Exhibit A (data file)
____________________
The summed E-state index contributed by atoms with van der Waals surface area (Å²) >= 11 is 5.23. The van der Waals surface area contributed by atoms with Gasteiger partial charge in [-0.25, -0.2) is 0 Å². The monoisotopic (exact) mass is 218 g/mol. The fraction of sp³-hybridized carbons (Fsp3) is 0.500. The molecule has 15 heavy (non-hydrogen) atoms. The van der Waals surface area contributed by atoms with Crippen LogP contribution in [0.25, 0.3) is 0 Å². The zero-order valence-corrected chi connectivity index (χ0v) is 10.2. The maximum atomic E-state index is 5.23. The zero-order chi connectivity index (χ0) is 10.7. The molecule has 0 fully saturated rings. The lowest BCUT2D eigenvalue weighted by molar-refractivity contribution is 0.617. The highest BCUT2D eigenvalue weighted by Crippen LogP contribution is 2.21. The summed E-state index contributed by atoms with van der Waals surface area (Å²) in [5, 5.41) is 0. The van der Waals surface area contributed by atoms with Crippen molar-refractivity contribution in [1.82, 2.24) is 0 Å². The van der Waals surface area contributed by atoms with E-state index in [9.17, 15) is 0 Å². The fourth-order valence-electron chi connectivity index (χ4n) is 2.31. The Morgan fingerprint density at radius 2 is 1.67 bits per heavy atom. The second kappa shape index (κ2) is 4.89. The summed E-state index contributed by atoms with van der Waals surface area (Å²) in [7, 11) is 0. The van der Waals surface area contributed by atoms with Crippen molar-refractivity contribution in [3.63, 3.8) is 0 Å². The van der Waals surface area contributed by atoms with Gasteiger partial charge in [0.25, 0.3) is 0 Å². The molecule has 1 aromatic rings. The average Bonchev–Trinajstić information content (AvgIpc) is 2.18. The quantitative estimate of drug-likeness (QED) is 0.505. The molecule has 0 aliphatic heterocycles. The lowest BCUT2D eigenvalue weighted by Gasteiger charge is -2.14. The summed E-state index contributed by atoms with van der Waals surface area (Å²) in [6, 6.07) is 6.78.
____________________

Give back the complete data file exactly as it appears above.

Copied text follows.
The summed E-state index contributed by atoms with van der Waals surface area (Å²) >= 11 is 5.23. The van der Waals surface area contributed by atoms with Gasteiger partial charge in [-0.25, -0.2) is 0 Å². The monoisotopic (exact) mass is 218 g/mol. The fraction of sp³-hybridized carbons (Fsp3) is 0.500. The molecule has 15 heavy (non-hydrogen) atoms. The van der Waals surface area contributed by atoms with Crippen LogP contribution in [0.25, 0.3) is 0 Å². The zero-order valence-corrected chi connectivity index (χ0v) is 10.2. The maximum atomic E-state index is 5.23. The zero-order chi connectivity index (χ0) is 10.7. The molecule has 0 fully saturated rings. The lowest BCUT2D eigenvalue weighted by molar-refractivity contribution is 0.617. The highest BCUT2D eigenvalue weighted by Crippen LogP contribution is 2.21. The summed E-state index contributed by atoms with van der Waals surface area (Å²) in [5, 5.41) is 0. The van der Waals surface area contributed by atoms with Crippen molar-refractivity contribution in [1.82, 2.24) is 0 Å². The van der Waals surface area contributed by atoms with E-state index in [9.17, 15) is 0 Å². The fourth-order valence-electron chi connectivity index (χ4n) is 2.31. The Morgan fingerprint density at radius 2 is 1.67 bits per heavy atom. The second kappa shape index (κ2) is 4.89. The summed E-state index contributed by atoms with van der Waals surface area (Å²) in [7, 11) is 0. The van der Waals surface area contributed by atoms with Crippen molar-refractivity contribution in [3.63, 3.8) is 0 Å². The van der Waals surface area contributed by atoms with Gasteiger partial charge in [0.25, 0.3) is 0 Å². The molecule has 1 aromatic rings. The average Bonchev–Trinajstić information content (AvgIpc) is 2.18. The quantitative estimate of drug-likeness (QED) is 0.505. The molecule has 0 aliphatic heterocycles. The lowest BCUT2D eigenvalue weighted by Gasteiger charge is -2.14. The summed E-state index contributed by atoms with van der Waals surface area (Å²) in [6, 6.07) is 6.78.